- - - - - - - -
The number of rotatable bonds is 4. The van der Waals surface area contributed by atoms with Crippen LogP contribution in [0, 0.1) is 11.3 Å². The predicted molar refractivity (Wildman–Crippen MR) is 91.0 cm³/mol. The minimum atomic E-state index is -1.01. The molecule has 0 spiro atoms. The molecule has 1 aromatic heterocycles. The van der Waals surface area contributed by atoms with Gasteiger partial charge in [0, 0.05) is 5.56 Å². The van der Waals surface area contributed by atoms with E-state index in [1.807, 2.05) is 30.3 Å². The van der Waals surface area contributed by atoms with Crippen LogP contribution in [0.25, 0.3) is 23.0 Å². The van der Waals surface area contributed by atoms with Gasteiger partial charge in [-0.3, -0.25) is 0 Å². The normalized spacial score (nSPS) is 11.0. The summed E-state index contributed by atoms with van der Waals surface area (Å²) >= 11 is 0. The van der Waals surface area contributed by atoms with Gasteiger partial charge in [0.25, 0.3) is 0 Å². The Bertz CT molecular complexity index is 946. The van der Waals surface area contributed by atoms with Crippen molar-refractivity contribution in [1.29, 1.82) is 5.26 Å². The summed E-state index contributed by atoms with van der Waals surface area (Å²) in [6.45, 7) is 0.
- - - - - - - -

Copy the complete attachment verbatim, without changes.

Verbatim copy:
The number of rotatable bonds is 4. The van der Waals surface area contributed by atoms with Crippen LogP contribution in [0, 0.1) is 11.3 Å². The predicted molar refractivity (Wildman–Crippen MR) is 91.0 cm³/mol. The minimum atomic E-state index is -1.01. The molecule has 0 spiro atoms. The molecule has 1 aromatic heterocycles. The van der Waals surface area contributed by atoms with Gasteiger partial charge in [0, 0.05) is 5.56 Å². The van der Waals surface area contributed by atoms with E-state index in [1.807, 2.05) is 30.3 Å². The van der Waals surface area contributed by atoms with Crippen LogP contribution in [0.25, 0.3) is 23.0 Å². The van der Waals surface area contributed by atoms with Gasteiger partial charge in [-0.3, -0.25) is 0 Å². The normalized spacial score (nSPS) is 11.0. The summed E-state index contributed by atoms with van der Waals surface area (Å²) >= 11 is 0. The van der Waals surface area contributed by atoms with Gasteiger partial charge in [0.25, 0.3) is 0 Å². The Bertz CT molecular complexity index is 946. The van der Waals surface area contributed by atoms with Crippen molar-refractivity contribution in [1.29, 1.82) is 5.26 Å². The summed E-state index contributed by atoms with van der Waals surface area (Å²) in [6.45, 7) is 0.